"RPA battalions that specialise in mining activities remain in place, though they have ceased wearing RPA uniforms, and will continue the activities under a commercial guise," said the Panel. "The rationale for Rwanda's presence is to increase the numbers of Rwandans in the eastern DRC and to encourage those settled there to act in unison to support its exercise of economic control."
The Panel decided that an embargo or moratorium banning the export of raw materials originating in the DRC "does not seem to be a viable means of helping to improve the situation of the country's Government, citizens or natural environment", noting that this would require massive technical and financial aid for the population to offset the humanitarian impact of such restrictive measures.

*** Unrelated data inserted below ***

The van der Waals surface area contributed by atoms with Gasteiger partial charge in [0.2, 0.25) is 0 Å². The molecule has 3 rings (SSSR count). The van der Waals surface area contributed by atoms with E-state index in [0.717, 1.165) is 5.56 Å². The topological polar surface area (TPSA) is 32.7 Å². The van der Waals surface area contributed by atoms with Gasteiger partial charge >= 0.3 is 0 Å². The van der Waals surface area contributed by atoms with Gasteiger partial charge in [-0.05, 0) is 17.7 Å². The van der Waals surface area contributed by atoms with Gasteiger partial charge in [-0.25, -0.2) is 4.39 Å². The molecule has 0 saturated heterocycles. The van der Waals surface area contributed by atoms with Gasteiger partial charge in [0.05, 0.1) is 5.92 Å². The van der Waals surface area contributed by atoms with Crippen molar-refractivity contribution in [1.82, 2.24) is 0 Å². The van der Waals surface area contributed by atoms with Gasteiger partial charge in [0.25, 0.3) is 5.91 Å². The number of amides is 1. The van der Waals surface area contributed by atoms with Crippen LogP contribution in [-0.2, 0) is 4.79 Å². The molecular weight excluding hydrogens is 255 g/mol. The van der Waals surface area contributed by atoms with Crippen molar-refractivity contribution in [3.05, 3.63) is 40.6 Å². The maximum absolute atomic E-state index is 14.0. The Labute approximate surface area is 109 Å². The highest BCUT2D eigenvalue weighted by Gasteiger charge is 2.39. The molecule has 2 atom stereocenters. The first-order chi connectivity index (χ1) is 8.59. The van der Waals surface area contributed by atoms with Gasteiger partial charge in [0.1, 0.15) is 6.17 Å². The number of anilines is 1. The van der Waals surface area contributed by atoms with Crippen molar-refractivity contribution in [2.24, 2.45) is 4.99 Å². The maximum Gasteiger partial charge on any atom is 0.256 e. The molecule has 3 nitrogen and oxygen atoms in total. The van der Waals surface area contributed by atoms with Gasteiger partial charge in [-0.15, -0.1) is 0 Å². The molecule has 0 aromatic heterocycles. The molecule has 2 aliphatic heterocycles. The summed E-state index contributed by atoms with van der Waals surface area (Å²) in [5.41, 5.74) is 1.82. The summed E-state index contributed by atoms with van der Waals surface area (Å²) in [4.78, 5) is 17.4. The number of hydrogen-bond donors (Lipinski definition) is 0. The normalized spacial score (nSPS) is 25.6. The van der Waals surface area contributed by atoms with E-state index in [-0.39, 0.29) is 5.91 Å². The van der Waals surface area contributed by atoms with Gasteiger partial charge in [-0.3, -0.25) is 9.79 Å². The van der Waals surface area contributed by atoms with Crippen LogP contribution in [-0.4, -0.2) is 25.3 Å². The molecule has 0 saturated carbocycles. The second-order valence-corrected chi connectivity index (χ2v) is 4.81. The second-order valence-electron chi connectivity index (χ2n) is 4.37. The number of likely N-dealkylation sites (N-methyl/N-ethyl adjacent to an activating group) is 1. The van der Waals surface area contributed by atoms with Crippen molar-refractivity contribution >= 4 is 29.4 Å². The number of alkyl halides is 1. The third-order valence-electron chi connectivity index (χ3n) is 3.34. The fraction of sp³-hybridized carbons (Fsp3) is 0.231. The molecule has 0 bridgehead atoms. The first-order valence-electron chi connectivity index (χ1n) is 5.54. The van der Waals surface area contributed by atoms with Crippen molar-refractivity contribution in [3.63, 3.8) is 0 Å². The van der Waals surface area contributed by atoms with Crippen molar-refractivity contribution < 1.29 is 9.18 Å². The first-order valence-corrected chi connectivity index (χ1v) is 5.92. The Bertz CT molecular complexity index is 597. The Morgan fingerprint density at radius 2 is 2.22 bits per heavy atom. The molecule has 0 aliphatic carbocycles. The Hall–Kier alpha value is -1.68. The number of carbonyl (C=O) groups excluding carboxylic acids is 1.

However, concerned that if it did not recommend any punitive measures and thereby encourage a continuation of the exploitation by different criminal organisations, the Panel proposed imposing certain restrictions on business enterprises and individuals, ranging from travel bans to freezing of personal assets to barring of access to banking facilities.
Similarly, to promote peace and good governance, the Panel called for a reduction of official development aid to developing nations implicated in DRC exploitation. It cautioned, however, that reductions be applied to institutional budget support, stablisation lending or project lending and not sector-specific allocations.
As an added incentive, the Panel recommended disbursement of aid for the DRC and other Great Lakes countries involved in the conflict, for reconstruction and rehabilitation programmes aimed at creating jobs, rebuilding infrastructure and improving conditions for local populations, notably in the areas of education, health, water and sanitation. However, "disbursal should be contingent on the adherence to peace agreements".